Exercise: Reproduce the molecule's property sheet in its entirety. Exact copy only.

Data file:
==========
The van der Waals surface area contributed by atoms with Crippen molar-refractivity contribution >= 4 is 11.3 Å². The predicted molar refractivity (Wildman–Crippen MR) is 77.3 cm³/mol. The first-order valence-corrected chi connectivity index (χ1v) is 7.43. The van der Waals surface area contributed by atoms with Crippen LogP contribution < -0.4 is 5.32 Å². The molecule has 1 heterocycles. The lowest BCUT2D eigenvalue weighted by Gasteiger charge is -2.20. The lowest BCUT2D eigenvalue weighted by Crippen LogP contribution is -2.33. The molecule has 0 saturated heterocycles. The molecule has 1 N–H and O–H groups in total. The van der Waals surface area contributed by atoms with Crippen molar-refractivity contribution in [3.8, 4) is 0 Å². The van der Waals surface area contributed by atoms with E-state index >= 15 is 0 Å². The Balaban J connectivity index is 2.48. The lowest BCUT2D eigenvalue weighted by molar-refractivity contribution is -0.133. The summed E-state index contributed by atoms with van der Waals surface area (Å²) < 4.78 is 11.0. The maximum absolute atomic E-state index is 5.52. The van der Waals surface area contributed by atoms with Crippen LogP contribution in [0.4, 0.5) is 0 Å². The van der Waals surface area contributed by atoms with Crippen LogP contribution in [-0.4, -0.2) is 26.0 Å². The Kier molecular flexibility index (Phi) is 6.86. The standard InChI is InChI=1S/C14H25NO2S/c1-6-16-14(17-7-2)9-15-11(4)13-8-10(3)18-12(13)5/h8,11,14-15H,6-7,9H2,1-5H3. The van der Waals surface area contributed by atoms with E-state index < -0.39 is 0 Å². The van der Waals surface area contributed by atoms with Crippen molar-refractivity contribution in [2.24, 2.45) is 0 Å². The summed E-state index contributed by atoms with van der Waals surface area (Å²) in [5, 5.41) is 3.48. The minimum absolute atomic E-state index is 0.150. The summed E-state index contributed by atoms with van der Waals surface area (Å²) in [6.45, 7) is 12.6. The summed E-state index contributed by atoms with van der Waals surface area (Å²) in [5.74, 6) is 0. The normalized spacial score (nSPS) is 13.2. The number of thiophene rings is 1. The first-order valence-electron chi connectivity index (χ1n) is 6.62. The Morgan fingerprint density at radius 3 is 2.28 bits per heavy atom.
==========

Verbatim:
The van der Waals surface area contributed by atoms with Crippen molar-refractivity contribution >= 4 is 11.3 Å². The predicted molar refractivity (Wildman–Crippen MR) is 77.3 cm³/mol. The first-order valence-corrected chi connectivity index (χ1v) is 7.43. The van der Waals surface area contributed by atoms with Crippen LogP contribution < -0.4 is 5.32 Å². The molecule has 1 heterocycles. The lowest BCUT2D eigenvalue weighted by Gasteiger charge is -2.20. The lowest BCUT2D eigenvalue weighted by Crippen LogP contribution is -2.33. The molecule has 0 saturated heterocycles. The molecule has 1 N–H and O–H groups in total. The van der Waals surface area contributed by atoms with Crippen molar-refractivity contribution in [3.8, 4) is 0 Å². The van der Waals surface area contributed by atoms with E-state index >= 15 is 0 Å². The Balaban J connectivity index is 2.48. The lowest BCUT2D eigenvalue weighted by molar-refractivity contribution is -0.133. The summed E-state index contributed by atoms with van der Waals surface area (Å²) < 4.78 is 11.0. The maximum absolute atomic E-state index is 5.52. The van der Waals surface area contributed by atoms with Crippen LogP contribution in [0.4, 0.5) is 0 Å². The van der Waals surface area contributed by atoms with Crippen LogP contribution in [-0.4, -0.2) is 26.0 Å². The Kier molecular flexibility index (Phi) is 6.86. The standard InChI is InChI=1S/C14H25NO2S/c1-6-16-14(17-7-2)9-15-11(4)13-8-10(3)18-12(13)5/h8,11,14-15H,6-7,9H2,1-5H3. The van der Waals surface area contributed by atoms with E-state index < -0.39 is 0 Å². The van der Waals surface area contributed by atoms with Crippen molar-refractivity contribution in [2.24, 2.45) is 0 Å². The summed E-state index contributed by atoms with van der Waals surface area (Å²) in [5, 5.41) is 3.48. The minimum absolute atomic E-state index is 0.150. The summed E-state index contributed by atoms with van der Waals surface area (Å²) in [6.45, 7) is 12.6. The summed E-state index contributed by atoms with van der Waals surface area (Å²) in [5.74, 6) is 0. The normalized spacial score (nSPS) is 13.2. The number of thiophene rings is 1. The first-order valence-electron chi connectivity index (χ1n) is 6.62. The Morgan fingerprint density at radius 3 is 2.28 bits per heavy atom.